As the final segment of her show, she brought on a lovely lady, who spoke on behalf of the Wave Hill New York Public Gardens.





It’s officially added to the list! This 28-acre public garden and cultural center overlooking the Hudson River and Palisades in the Bronx, is full of gorgeous spaces, art events, concerts, cooking demonstrations, even bee-keeping classes!!!!

Be still my beating heart 🙂

Honeymoon before we Honey-do

So before shacking up, and embarking on the actual real work of my ever-growing Honey-Do list, the honey and I will probably be looking to get hitched and get away from it all for a while.

I took another blow-out European trip last summer, and decided to make the timing coincide with switching energies away from international ticket purchases, and toward finding and building a home. A girl can only do so much! So as far as a honeymoon, we’re definitely looking to do something domestic, and frugal, and fun. While I’ll definitely be adding to my world-travel-to-do list over the next few years – there’s just so much to see and do right here stateside!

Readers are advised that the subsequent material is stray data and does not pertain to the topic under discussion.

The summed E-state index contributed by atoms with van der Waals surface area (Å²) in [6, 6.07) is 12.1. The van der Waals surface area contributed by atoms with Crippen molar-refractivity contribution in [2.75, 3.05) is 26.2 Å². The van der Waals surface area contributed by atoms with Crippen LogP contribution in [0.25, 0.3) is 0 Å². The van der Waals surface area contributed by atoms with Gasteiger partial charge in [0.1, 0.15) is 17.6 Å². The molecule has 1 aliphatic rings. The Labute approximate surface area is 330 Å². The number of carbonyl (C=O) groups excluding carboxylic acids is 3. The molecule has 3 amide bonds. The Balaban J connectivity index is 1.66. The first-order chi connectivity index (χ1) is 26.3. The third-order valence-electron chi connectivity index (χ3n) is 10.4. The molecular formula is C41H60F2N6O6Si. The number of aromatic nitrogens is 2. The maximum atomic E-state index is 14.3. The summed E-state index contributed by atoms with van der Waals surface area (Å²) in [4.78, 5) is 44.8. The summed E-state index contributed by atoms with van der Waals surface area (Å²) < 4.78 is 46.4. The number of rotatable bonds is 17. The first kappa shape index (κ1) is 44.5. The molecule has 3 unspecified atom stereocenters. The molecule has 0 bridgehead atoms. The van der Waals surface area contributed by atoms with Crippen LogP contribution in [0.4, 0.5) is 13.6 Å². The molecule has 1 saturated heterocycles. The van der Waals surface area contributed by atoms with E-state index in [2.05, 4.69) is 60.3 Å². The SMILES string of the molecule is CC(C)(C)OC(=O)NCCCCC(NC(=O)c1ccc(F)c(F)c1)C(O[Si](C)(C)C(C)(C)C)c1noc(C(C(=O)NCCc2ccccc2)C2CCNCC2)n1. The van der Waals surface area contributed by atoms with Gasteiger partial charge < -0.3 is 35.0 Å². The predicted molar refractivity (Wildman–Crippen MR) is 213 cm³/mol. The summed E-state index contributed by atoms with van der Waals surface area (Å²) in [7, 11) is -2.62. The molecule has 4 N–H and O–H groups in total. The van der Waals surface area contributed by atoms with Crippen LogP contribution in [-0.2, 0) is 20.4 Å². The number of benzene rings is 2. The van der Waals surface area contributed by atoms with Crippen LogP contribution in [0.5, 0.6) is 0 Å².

Just a quick disclaimer – I may yet fight for the teeniest bit of shore-jumping, just a wee bit over the border to some Carribbean getaway – but otherwise, I think a roadtrip with my honey would be super sweet 😀

We’re pretty well decided on New York – both for a quick stop in the city, but probably more for a campy-roady trip around Long Island.

Did you know there are over 50 vineyards planted on approximately 3000 acres of Long Island??? I had no idea, here’s a list for starters.


And lots of campgrounds, and beaches, and seafood! Ok, so I’ll leave the fire building to my pyromaniac, and he can leave the seafood gorging and beach lazing to me 🙂

Cutchogue Beach in Southoldcutchogue_beach_stairs

the Hamptonshamptonsbeach

Montauk Pointmontauk-beach

Chess Table – Seating

So here’s a rough idea of what the final chess table will be (from GameCorner)

chess table